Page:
[Review] The Voyage of the Morning Light by Marina Endicott

Publisher and Publication Date: W. W. Norton Company. June 2, 2020.
Genre: Historical fiction.
Pages: 400.
Format: Paperback.
Source: Self-purchase.
Audience: Readers of sea adventures, sister relationships, travel, and romance.
Rating: Good.

Link @ Amazon

Summary:

Thea and Kay are half sisters. They have the same father but different mothers. Thea is the older sister by several years. She is the older sister but also like a mother to Kay. Both of their mothers died when they were young. Their father recently died.
When the story begins it is 1911. The sisters are in Nova Scotia. Thea is a newlywed. Her husband is the commander of the ship, Morning Light. The sisters join Francis during his first command of the ship. Their travels will take them around the world.
Kay is a young girl of 12. While they are in Micronesia, Thea adopts a young boy and he joins the family. Kay has mixed feelings about this decision. Her feelings continue through the years until the story ends.

My Thoughts:

It is rare to come across a sea adventure story; and especially to find a story of two sisters experiencing a sea adventure and traveling around the world. This reason alone makes The Voyage of the Morning Light a standalone in historical fiction. This is the first reason why I love this story: it is a unique story and a unique environment for two females.
2. I love reading all the details related by Kay of what she saw and experienced. Life on board the ship. The waves, storms, and the various colors of the ocean. Sea life. The islands, including the people who lived there. The Anglo-Western people who lived on the islands or continents. They were often missionaries, teachers, and pastors.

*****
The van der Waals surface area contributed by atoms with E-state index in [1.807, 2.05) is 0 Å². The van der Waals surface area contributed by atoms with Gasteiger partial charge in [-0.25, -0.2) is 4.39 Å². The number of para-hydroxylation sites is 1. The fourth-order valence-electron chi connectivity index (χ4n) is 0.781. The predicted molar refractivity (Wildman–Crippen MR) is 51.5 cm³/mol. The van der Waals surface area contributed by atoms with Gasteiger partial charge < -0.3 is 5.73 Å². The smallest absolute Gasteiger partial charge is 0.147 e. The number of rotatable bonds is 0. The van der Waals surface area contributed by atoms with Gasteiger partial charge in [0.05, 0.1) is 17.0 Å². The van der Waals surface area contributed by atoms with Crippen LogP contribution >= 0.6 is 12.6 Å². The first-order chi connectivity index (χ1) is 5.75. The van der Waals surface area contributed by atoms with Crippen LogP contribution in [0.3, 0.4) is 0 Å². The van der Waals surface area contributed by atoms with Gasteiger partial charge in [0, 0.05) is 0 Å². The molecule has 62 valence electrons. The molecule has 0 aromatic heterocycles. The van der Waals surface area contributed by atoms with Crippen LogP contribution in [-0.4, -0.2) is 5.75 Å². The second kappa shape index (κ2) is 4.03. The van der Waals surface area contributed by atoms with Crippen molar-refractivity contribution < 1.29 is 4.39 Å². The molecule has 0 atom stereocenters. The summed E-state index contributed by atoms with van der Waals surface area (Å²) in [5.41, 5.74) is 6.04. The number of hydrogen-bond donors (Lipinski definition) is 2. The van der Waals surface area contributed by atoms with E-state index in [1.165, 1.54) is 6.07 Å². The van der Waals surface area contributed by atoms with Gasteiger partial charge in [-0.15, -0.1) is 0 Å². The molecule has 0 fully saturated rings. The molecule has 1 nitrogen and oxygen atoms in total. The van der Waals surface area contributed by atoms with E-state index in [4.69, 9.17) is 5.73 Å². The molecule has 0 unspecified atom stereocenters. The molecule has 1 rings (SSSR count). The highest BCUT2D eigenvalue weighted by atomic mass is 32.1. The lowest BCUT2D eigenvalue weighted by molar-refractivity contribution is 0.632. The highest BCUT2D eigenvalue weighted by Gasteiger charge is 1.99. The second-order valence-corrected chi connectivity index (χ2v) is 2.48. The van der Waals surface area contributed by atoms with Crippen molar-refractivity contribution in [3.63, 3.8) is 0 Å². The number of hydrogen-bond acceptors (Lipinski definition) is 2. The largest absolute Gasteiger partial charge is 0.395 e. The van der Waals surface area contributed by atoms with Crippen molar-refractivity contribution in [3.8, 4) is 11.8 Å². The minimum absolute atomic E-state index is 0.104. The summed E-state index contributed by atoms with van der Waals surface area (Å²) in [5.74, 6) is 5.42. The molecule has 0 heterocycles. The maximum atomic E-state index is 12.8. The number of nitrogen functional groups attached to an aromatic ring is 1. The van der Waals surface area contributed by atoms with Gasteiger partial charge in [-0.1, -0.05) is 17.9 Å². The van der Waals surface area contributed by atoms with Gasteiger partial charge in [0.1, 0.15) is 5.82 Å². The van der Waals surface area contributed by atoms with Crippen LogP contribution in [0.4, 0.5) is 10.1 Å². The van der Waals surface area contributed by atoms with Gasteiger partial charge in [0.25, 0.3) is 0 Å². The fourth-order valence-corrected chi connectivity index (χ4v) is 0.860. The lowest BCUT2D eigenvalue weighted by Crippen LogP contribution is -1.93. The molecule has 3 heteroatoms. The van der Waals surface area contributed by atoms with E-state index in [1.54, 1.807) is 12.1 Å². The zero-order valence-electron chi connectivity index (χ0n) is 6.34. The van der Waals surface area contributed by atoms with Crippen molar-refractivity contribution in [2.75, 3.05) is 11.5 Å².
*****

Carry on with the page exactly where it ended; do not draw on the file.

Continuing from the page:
3. Kay is a strong-willed and intelligent young girl. Her personality and Thea’s more Victorian thought and behavior caused friction. They are two females from different generations.
4. The sisters love one another but their relationship led to disagreements and strife. So in this story there is a family-sister theme.
5. Thea is a newly married woman who has a focus of pleasing her husband. I saw through Kay’s eyes marriage and family during this era.
6. I understand a little better the Western thought and attitude versus people who were not.

What I did not like about the story is the rushed feel towards the last part of the book. They return to life on land. Francis joins the war during World War I. Kay grows up. The story had moved at a steady pace in order to understand the characters and their individual stories. The last part of the book felt rushed, and I felt rushed and wanted to skip the whole last part except for the boy who had been adopted by Thea. Lastly, he alone should have his own story.

Themes in the story: perseverance, courage, bravery, acceptance, family honor, circle of life, honor, romance, marriage, pregnancy, resistance, conformity, hope, and tolerance.

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